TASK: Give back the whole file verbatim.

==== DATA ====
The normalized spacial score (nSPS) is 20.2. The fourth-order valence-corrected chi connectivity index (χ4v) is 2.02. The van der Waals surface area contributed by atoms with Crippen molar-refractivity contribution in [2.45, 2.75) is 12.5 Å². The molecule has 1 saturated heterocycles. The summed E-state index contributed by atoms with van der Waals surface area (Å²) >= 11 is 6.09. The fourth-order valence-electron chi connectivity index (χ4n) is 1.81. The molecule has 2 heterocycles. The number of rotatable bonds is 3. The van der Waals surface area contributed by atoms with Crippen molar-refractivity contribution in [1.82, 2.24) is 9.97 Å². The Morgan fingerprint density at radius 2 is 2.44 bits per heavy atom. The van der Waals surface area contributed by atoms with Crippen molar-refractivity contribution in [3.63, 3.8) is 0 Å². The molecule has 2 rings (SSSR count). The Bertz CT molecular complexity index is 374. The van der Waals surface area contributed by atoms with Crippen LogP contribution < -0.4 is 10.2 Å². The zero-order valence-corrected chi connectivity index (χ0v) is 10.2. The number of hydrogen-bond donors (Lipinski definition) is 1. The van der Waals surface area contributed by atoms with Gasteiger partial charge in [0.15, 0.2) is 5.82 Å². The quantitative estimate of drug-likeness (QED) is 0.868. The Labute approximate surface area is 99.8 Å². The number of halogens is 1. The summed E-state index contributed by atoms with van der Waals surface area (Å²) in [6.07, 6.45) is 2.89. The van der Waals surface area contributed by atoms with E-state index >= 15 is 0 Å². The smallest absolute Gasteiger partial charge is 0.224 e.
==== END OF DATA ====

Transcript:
The normalized spacial score (nSPS) is 20.2. The fourth-order valence-corrected chi connectivity index (χ4v) is 2.02. The van der Waals surface area contributed by atoms with Crippen molar-refractivity contribution in [2.45, 2.75) is 12.5 Å². The molecule has 1 saturated heterocycles. The summed E-state index contributed by atoms with van der Waals surface area (Å²) >= 11 is 6.09. The fourth-order valence-electron chi connectivity index (χ4n) is 1.81. The molecule has 2 heterocycles. The number of rotatable bonds is 3. The van der Waals surface area contributed by atoms with Crippen molar-refractivity contribution in [1.82, 2.24) is 9.97 Å². The Morgan fingerprint density at radius 2 is 2.44 bits per heavy atom. The van der Waals surface area contributed by atoms with Crippen molar-refractivity contribution in [3.63, 3.8) is 0 Å². The molecule has 2 rings (SSSR count). The Bertz CT molecular complexity index is 374. The van der Waals surface area contributed by atoms with Crippen LogP contribution < -0.4 is 10.2 Å². The zero-order valence-corrected chi connectivity index (χ0v) is 10.2. The number of hydrogen-bond donors (Lipinski definition) is 1. The van der Waals surface area contributed by atoms with Gasteiger partial charge in [0.15, 0.2) is 5.82 Å². The quantitative estimate of drug-likeness (QED) is 0.868. The Labute approximate surface area is 99.8 Å². The number of halogens is 1. The summed E-state index contributed by atoms with van der Waals surface area (Å²) in [6.07, 6.45) is 2.89. The van der Waals surface area contributed by atoms with E-state index >= 15 is 0 Å². The smallest absolute Gasteiger partial charge is 0.224 e.